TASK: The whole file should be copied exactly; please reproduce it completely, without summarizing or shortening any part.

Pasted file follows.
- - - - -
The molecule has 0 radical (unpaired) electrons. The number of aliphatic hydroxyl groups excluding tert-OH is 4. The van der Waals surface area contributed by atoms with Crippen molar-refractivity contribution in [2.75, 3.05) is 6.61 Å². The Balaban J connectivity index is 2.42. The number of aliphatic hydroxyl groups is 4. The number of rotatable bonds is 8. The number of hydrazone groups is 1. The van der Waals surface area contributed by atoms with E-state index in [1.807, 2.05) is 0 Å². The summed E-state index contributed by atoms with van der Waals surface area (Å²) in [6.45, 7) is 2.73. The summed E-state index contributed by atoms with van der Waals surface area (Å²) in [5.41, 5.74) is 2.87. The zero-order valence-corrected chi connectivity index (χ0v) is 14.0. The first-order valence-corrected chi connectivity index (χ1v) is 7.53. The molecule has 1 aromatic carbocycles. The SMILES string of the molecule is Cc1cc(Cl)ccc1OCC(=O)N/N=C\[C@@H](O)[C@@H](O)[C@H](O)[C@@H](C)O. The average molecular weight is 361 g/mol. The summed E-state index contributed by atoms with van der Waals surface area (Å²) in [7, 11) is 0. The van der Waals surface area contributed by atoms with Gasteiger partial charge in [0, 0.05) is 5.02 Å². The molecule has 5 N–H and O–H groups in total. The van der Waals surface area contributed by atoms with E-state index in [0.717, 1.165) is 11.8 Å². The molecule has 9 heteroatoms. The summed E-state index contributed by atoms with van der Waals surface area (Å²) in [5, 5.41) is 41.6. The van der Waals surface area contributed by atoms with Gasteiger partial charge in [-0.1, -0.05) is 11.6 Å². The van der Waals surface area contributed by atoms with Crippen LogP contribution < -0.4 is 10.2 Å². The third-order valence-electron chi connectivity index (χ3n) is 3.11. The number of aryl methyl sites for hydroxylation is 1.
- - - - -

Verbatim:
The molecule has 0 radical (unpaired) electrons. The number of aliphatic hydroxyl groups excluding tert-OH is 4. The van der Waals surface area contributed by atoms with Crippen molar-refractivity contribution in [2.75, 3.05) is 6.61 Å². The Balaban J connectivity index is 2.42. The number of aliphatic hydroxyl groups is 4. The number of rotatable bonds is 8. The number of hydrazone groups is 1. The van der Waals surface area contributed by atoms with E-state index in [1.807, 2.05) is 0 Å². The summed E-state index contributed by atoms with van der Waals surface area (Å²) in [6.45, 7) is 2.73. The summed E-state index contributed by atoms with van der Waals surface area (Å²) in [5.41, 5.74) is 2.87. The zero-order valence-corrected chi connectivity index (χ0v) is 14.0. The first-order valence-corrected chi connectivity index (χ1v) is 7.53. The molecule has 1 aromatic carbocycles. The SMILES string of the molecule is Cc1cc(Cl)ccc1OCC(=O)N/N=C\[C@@H](O)[C@@H](O)[C@H](O)[C@@H](C)O. The average molecular weight is 361 g/mol. The summed E-state index contributed by atoms with van der Waals surface area (Å²) in [7, 11) is 0. The van der Waals surface area contributed by atoms with Gasteiger partial charge in [0, 0.05) is 5.02 Å². The molecule has 5 N–H and O–H groups in total. The van der Waals surface area contributed by atoms with E-state index in [0.717, 1.165) is 11.8 Å². The molecule has 9 heteroatoms. The summed E-state index contributed by atoms with van der Waals surface area (Å²) in [5, 5.41) is 41.6. The van der Waals surface area contributed by atoms with Gasteiger partial charge in [-0.1, -0.05) is 11.6 Å². The van der Waals surface area contributed by atoms with Crippen LogP contribution < -0.4 is 10.2 Å². The third-order valence-electron chi connectivity index (χ3n) is 3.11. The number of aryl methyl sites for hydroxylation is 1.